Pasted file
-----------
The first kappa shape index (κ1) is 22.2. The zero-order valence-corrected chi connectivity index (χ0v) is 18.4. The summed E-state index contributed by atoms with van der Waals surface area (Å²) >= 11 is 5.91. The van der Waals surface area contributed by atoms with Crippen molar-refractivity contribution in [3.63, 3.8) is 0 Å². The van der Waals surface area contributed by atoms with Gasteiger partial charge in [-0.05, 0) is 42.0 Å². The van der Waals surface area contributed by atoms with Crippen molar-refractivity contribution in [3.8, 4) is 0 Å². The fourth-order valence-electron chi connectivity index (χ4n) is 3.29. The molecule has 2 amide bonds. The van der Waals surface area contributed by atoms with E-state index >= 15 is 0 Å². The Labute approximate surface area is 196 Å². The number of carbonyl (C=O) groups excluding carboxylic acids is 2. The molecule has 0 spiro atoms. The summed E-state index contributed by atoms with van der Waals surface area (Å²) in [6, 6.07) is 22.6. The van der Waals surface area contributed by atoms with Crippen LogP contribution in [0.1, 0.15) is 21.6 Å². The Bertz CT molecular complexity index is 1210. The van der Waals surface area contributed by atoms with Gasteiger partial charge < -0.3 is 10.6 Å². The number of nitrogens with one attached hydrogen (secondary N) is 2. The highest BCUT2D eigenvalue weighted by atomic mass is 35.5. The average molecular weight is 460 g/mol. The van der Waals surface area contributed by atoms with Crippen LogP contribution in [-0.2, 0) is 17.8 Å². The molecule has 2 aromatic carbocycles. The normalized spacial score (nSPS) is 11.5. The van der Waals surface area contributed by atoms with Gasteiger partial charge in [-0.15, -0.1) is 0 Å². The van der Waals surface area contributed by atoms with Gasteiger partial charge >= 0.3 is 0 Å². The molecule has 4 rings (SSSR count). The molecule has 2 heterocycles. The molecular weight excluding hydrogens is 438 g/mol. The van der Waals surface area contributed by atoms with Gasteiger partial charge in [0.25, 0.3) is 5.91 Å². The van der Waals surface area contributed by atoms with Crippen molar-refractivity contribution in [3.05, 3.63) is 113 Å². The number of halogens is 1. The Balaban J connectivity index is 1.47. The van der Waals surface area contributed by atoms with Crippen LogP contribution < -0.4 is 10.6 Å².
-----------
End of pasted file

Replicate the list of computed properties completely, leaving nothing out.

The first kappa shape index (κ1) is 22.2. The zero-order valence-corrected chi connectivity index (χ0v) is 18.4. The summed E-state index contributed by atoms with van der Waals surface area (Å²) >= 11 is 5.91. The van der Waals surface area contributed by atoms with Crippen molar-refractivity contribution in [3.63, 3.8) is 0 Å². The van der Waals surface area contributed by atoms with Gasteiger partial charge in [-0.05, 0) is 42.0 Å². The van der Waals surface area contributed by atoms with Crippen molar-refractivity contribution in [3.8, 4) is 0 Å². The fourth-order valence-electron chi connectivity index (χ4n) is 3.29. The molecule has 2 amide bonds. The van der Waals surface area contributed by atoms with E-state index >= 15 is 0 Å². The Labute approximate surface area is 196 Å². The number of carbonyl (C=O) groups excluding carboxylic acids is 2. The molecule has 0 spiro atoms. The summed E-state index contributed by atoms with van der Waals surface area (Å²) in [6, 6.07) is 22.6. The van der Waals surface area contributed by atoms with Crippen LogP contribution in [0.1, 0.15) is 21.6 Å². The Bertz CT molecular complexity index is 1210. The van der Waals surface area contributed by atoms with Gasteiger partial charge < -0.3 is 10.6 Å². The number of nitrogens with one attached hydrogen (secondary N) is 2. The highest BCUT2D eigenvalue weighted by atomic mass is 35.5. The average molecular weight is 460 g/mol. The van der Waals surface area contributed by atoms with Crippen LogP contribution in [-0.2, 0) is 17.8 Å². The molecule has 2 aromatic carbocycles. The normalized spacial score (nSPS) is 11.5. The van der Waals surface area contributed by atoms with Gasteiger partial charge in [-0.15, -0.1) is 0 Å². The van der Waals surface area contributed by atoms with Gasteiger partial charge >= 0.3 is 0 Å². The molecule has 4 rings (SSSR count). The molecule has 2 heterocycles. The molecular weight excluding hydrogens is 438 g/mol. The van der Waals surface area contributed by atoms with Gasteiger partial charge in [0.25, 0.3) is 5.91 Å². The van der Waals surface area contributed by atoms with Crippen molar-refractivity contribution in [3.05, 3.63) is 113 Å². The number of halogens is 1. The Balaban J connectivity index is 1.47. The van der Waals surface area contributed by atoms with Crippen LogP contribution < -0.4 is 10.6 Å².